A prairie house for puppies: Frank Lloyd Wright's doghouse
Maybe so, according to the Marin Independent Journal. It turns out Eddie, whose 12-year-old master, Jim Berger, beseeched the great architect to dream up a doghouse for his canine friend in 1956, never slept in his illustrious digs.
Looking at a picture of the original doghouse, constructed in 1963, you can imagine why the dog wouldn't sleep in it. All imposing geometry, Wright's pooch palace is small and sharp-angled. Maybe Wright should have made it look more like a hamburger?
When he first got a letter from Berger, whose father was working on a Wright-designed home in Marin County, Wright responded that the commission (of sorts) would be an "opportunity," but he didn't have time to focus on it. Berger asked again the next year and received Wright's specifications for a dog hovel to be constructed out of scraps of Philippine mahogany and cedar.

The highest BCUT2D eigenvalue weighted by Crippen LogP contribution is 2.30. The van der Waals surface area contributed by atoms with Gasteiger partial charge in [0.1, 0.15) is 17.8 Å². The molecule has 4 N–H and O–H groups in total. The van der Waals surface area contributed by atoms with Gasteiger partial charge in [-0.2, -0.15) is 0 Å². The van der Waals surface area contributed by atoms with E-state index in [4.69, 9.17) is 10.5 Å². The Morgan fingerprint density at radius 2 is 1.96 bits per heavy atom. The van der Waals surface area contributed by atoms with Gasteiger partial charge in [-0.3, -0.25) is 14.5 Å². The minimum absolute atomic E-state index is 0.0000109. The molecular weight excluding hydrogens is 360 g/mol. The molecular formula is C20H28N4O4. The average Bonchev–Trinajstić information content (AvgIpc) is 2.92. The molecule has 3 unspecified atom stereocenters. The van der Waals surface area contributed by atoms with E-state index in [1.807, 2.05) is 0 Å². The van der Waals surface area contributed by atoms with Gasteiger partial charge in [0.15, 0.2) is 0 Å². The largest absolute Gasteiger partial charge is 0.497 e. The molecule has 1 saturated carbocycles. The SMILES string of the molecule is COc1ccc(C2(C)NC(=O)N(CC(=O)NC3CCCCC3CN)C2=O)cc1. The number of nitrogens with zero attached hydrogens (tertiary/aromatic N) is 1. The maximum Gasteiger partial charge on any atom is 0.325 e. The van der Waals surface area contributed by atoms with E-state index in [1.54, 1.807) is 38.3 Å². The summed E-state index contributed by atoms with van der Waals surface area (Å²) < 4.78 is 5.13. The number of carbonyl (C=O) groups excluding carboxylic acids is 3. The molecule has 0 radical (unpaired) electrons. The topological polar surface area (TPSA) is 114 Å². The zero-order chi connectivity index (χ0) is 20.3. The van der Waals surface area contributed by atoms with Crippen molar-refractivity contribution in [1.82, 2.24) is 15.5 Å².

After being taken to the dump in 1970 by Berger's disillusioned mother, the doghouse has experienced a second life. Filmmaker Michael Miner, director of a series of Frank Lloyd Wright documentaries, asked Berger, now 68 and a retired workshop teacher, if he'd be willing to reconstruct it for his latest film focusing on Wright's work in California, "Romanza."
Last fall the doghouse was reborn and has been touring the country ever since. Next stop: the Illinois State Museum in Springfield, Ill., a state with many Wright creations.
-- Margaret Wappler
Photo: Top, Jim Berger with the doghouse he built from Wright's plans. Lower, Wright's floorplan for the doghouse. Credit: Top, Alisse Berger Gratehouse; lower, the Frank Lloyd Wright Foundation.